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The only way to know for sure is to have him shoot one, but I also would opt for the .30-30 in an older JM marked 336. I haven't handled any of the newer Marlins (Remington owned) but I've heard enough horror stories that I wouldn't buy one without being able to shoot it first which isn't going to happen with a new one. The older rifles look a little nicer to me anyway and you don't have to worry too much about it getting knocked around since I'm sure it'll have a couple dings in it when you get it. If you opt for the .35 Rem you'll probably want to start reloading for it so you can tone down the recoil for the boy. By the way, locally here .30-30 ammo is about $10 per box cheaper than .35 Rem ammo and is a whole lot more available too so that may be something you'll want to consider. Don't get me wrong I love the .35 Rem and think it's a great cartridge but the only way I can afford to shoot mine is to reload it

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Old December 3, 2012, 11:10 AM   #11
Water-Man
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At the age of ten I was hunting with Grandpa's Remington Model 8 .35 cal.

The recoil wasn't bad. The weight of that rifle was another story but I wasn't going to let Grandpa know that.

The .35 Remington is a stone-cold deer and black bear killer.

I'd stay away from the newer Marlin lever guns.
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Old December 3, 2012, 03:47 PM   #12
Salmoneye
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I have no idea about the boy in question, but I started hunting deer/bear with a 1958 336RC in .35 Rem at the age of 9 with factory loads...

Now that I am older, I now know how to load-down the .35 Rem to .357 mag velocities with .38 cal handgun bullets...

http://www.gmdr.com/lever/lowveldata.htm
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Old December 4, 2012, 11:53 AM   #13
kahrguy
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The 35 rem is 1.920 case lenght . Your limited to 1.80 ain't you. Get him a h&r or t/c in a 45lc or 44 mag or 357 mag that can be rechamber to a 357 maximum. http://www.bellmtcs.com/store/index.php?cid=121

The 44 and 45 with a hotter ruger loads in a rifle can reach close to 1900 and 1800 fps for each . That will get you out there to 150 yards atleast.
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Old December 4, 2012, 04:10 PM   #14
Jevyod
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The first gun I ever hunted with was a Marlin 336 in 35 Rem. I loved that gun! The thing i liked about that gun over say a bolt gun was the way it handled. It made a bolt gun seem cumbersome. The shortness and balance was something i grew to love! Having said that, I was 12 before I started hunting. I am not sure what i would compare the recoil to. It has slightly more than my 260 Rem but not much. Just my 2 cents!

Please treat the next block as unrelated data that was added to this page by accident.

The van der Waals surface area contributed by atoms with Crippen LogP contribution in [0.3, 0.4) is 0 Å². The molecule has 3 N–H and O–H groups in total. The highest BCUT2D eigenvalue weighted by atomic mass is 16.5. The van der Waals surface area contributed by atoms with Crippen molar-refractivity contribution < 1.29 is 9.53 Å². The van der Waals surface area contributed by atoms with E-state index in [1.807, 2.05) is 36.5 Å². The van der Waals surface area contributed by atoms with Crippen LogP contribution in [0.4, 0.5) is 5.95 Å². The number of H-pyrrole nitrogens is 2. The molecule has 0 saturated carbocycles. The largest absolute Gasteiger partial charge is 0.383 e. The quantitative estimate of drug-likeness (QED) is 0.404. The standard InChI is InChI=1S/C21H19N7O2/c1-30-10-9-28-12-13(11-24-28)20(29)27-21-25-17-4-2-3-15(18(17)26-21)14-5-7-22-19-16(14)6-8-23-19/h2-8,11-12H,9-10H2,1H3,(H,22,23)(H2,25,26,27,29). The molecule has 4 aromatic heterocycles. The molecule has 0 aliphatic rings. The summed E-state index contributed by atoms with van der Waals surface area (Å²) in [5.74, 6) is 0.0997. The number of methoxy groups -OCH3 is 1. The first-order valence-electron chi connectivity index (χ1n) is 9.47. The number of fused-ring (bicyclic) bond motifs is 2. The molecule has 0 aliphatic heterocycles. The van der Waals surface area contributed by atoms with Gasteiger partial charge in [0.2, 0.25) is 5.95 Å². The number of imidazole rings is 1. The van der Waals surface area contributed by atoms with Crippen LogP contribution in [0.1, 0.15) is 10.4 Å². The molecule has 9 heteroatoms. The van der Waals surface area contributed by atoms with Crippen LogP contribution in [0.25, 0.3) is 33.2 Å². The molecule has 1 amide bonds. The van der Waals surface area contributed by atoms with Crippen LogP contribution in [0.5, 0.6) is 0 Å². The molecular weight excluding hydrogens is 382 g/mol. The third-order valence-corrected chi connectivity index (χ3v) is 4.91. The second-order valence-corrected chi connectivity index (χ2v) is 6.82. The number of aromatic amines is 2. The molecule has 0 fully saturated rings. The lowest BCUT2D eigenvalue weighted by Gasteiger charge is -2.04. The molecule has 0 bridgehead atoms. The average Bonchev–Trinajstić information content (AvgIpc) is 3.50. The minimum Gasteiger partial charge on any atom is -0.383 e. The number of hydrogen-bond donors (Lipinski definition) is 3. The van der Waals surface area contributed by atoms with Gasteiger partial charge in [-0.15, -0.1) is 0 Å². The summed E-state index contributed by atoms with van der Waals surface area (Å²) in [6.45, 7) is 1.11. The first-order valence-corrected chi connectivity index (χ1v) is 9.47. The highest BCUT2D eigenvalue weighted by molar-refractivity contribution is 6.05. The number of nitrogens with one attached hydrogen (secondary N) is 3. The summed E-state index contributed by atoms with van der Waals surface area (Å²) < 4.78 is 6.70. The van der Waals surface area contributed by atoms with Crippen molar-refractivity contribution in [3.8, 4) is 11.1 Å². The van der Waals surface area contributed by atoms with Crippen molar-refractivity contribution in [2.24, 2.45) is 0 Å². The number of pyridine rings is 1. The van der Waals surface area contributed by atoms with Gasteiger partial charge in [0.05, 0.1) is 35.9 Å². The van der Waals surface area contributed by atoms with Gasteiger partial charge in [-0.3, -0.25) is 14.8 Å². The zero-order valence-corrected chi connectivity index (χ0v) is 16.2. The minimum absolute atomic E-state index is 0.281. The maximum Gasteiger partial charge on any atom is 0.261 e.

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Old December 4, 2012, 05:37 PM   #15
02bigdogs17
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Thanks kahrguy you are right. The .35 rem in a pistol is legal here but not the rifle. Well I guess it is a good thing I did not buy one yet.
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Old December 4, 2012, 07:04 PM   #16
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Some states specify max shell case length? Learn something every day. What state is that?
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Old December 4, 2012, 09:27 PM   #17
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How about a .338 BR Rem . , its a 1.5" case derived from the .308 Win.
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Old December 4, 2012, 10:47 PM   #18
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Since Marlin stopped chambering the 336 in .35 Rem, how much will that increase the value of my Marlin chambered for it?

It was bought in early 80s and is in pristine shape.

Paid $84.50 for it at a K-Mart.

Rmocarsky
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Old December 4, 2012, 10:55 PM   #19
stu925
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Quote:
Since Marlin stopped chambering the 336 in .35 Rem, how much will that increase the value of my Marlin chambered for it?

It was bought in early 80s and is in pristine shape.

Paid $84.50 for it at a K-Mart.

Rmocarsky
Around here that's a $350-450 rifle. I think you may see them bring back the .35 once they get the bugs worked out of their production line but only time will tell.

Stu
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Old December 7, 2012, 10:04 AM   #20
bamaranger
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again

Lots of us started w/ a lever carbine, many pre-safety models to boot, but.......I am not fan of lever carbines for new shooters. The whole issue of letting the hammer down on a live round and the half-cock safety on older, pre lawyered rifles is not fully understood by some folks. Smaller, weaker, less knowing hands can lead to AD's. My early Marlin .357 was a challenge to both my boy and the wife. So much so that we used it solely as a range tool and a step up from .22, single load one and shoot it, eject ... repeat.

Today, for the same or less money, one can find prefectly suitable bolt rifle, w/ youth sizied stock, in mild calibers.

The .35 Rem launches a 200 gr SP at well over 2000 fps. From a light carbine recoil can be pretty snappy.

I've become a fan of 7.62x39mm bolt rifles for starters if ranges will be modest, and the .243 if ranges will go past 150.
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Old December 8, 2012, 03:13 PM   #21
1stmar
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I have a 336 in 35 rem, my son is 12. He has only fired it from a bench but didn't care for it. I think it depends on how much shooting he will and from what position. On the hunt, he won't feel anything when it goes off, too much adrenaline.